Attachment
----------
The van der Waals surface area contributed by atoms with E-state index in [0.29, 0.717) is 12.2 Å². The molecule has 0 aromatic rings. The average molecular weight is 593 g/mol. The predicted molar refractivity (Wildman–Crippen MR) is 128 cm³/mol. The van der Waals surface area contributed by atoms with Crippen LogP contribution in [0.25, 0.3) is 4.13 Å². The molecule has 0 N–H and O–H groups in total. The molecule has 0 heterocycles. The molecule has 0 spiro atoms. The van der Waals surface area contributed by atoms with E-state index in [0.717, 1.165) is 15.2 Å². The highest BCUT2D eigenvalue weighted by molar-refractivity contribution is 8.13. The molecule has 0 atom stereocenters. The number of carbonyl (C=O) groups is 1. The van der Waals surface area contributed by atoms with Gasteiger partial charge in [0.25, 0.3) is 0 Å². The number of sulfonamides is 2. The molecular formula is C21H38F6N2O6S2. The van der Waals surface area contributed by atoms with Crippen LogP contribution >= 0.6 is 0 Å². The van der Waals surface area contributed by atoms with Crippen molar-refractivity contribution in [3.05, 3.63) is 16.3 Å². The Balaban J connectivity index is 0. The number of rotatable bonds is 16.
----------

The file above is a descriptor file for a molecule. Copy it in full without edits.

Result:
The van der Waals surface area contributed by atoms with E-state index in [0.29, 0.717) is 12.2 Å². The molecule has 0 aromatic rings. The average molecular weight is 593 g/mol. The predicted molar refractivity (Wildman–Crippen MR) is 128 cm³/mol. The van der Waals surface area contributed by atoms with Crippen LogP contribution in [0.25, 0.3) is 4.13 Å². The molecule has 0 N–H and O–H groups in total. The molecule has 0 heterocycles. The molecule has 0 spiro atoms. The van der Waals surface area contributed by atoms with E-state index in [0.717, 1.165) is 15.2 Å². The highest BCUT2D eigenvalue weighted by molar-refractivity contribution is 8.13. The molecule has 0 atom stereocenters. The number of carbonyl (C=O) groups is 1. The van der Waals surface area contributed by atoms with Gasteiger partial charge in [0.25, 0.3) is 0 Å². The number of sulfonamides is 2. The molecular formula is C21H38F6N2O6S2. The van der Waals surface area contributed by atoms with Crippen LogP contribution >= 0.6 is 0 Å². The van der Waals surface area contributed by atoms with Crippen molar-refractivity contribution in [3.05, 3.63) is 16.3 Å². The Balaban J connectivity index is 0. The number of rotatable bonds is 16.